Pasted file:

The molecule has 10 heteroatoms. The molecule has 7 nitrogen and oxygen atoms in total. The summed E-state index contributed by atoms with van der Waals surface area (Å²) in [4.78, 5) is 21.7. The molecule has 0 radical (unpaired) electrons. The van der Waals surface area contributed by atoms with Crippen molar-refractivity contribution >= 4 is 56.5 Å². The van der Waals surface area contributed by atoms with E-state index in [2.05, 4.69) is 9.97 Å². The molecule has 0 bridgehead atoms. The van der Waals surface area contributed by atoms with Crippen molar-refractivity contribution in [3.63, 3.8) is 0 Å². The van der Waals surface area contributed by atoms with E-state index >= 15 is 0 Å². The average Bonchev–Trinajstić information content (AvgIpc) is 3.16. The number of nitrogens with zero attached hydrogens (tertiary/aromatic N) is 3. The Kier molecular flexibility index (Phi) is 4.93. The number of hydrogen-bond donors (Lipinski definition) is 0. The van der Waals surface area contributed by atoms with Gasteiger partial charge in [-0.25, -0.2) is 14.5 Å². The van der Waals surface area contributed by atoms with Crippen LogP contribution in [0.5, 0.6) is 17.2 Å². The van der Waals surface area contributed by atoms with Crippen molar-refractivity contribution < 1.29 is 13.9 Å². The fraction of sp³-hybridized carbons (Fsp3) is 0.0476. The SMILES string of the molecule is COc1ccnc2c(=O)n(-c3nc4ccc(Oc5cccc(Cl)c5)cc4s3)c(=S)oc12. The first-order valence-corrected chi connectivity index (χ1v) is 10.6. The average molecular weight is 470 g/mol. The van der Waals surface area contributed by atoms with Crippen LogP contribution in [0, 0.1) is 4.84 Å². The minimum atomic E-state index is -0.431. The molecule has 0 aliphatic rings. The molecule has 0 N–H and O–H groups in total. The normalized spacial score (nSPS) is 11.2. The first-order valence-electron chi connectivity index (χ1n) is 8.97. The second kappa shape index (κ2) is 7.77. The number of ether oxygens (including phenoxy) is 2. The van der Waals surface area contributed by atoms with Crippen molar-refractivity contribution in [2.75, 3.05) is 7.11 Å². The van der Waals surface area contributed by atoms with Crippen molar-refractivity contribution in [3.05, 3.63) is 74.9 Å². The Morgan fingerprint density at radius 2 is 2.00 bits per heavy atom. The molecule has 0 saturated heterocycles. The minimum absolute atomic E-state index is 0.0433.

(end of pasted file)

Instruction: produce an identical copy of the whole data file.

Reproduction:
The molecule has 10 heteroatoms. The molecule has 7 nitrogen and oxygen atoms in total. The summed E-state index contributed by atoms with van der Waals surface area (Å²) in [4.78, 5) is 21.7. The molecule has 0 radical (unpaired) electrons. The van der Waals surface area contributed by atoms with Crippen molar-refractivity contribution >= 4 is 56.5 Å². The van der Waals surface area contributed by atoms with E-state index in [2.05, 4.69) is 9.97 Å². The molecule has 0 bridgehead atoms. The van der Waals surface area contributed by atoms with Crippen molar-refractivity contribution in [3.63, 3.8) is 0 Å². The van der Waals surface area contributed by atoms with E-state index >= 15 is 0 Å². The average Bonchev–Trinajstić information content (AvgIpc) is 3.16. The number of nitrogens with zero attached hydrogens (tertiary/aromatic N) is 3. The Kier molecular flexibility index (Phi) is 4.93. The number of hydrogen-bond donors (Lipinski definition) is 0. The van der Waals surface area contributed by atoms with Gasteiger partial charge in [-0.25, -0.2) is 14.5 Å². The van der Waals surface area contributed by atoms with Crippen LogP contribution in [0.5, 0.6) is 17.2 Å². The van der Waals surface area contributed by atoms with Crippen molar-refractivity contribution < 1.29 is 13.9 Å². The fraction of sp³-hybridized carbons (Fsp3) is 0.0476. The SMILES string of the molecule is COc1ccnc2c(=O)n(-c3nc4ccc(Oc5cccc(Cl)c5)cc4s3)c(=S)oc12. The first-order valence-corrected chi connectivity index (χ1v) is 10.6. The average molecular weight is 470 g/mol. The van der Waals surface area contributed by atoms with Crippen LogP contribution in [0, 0.1) is 4.84 Å². The minimum atomic E-state index is -0.431. The molecule has 0 aliphatic rings. The molecule has 0 N–H and O–H groups in total. The normalized spacial score (nSPS) is 11.2. The first-order valence-electron chi connectivity index (χ1n) is 8.97. The second kappa shape index (κ2) is 7.77. The number of ether oxygens (including phenoxy) is 2. The van der Waals surface area contributed by atoms with Crippen molar-refractivity contribution in [2.75, 3.05) is 7.11 Å². The van der Waals surface area contributed by atoms with Crippen molar-refractivity contribution in [3.05, 3.63) is 74.9 Å². The Morgan fingerprint density at radius 2 is 2.00 bits per heavy atom. The molecule has 0 saturated heterocycles. The minimum absolute atomic E-state index is 0.0433.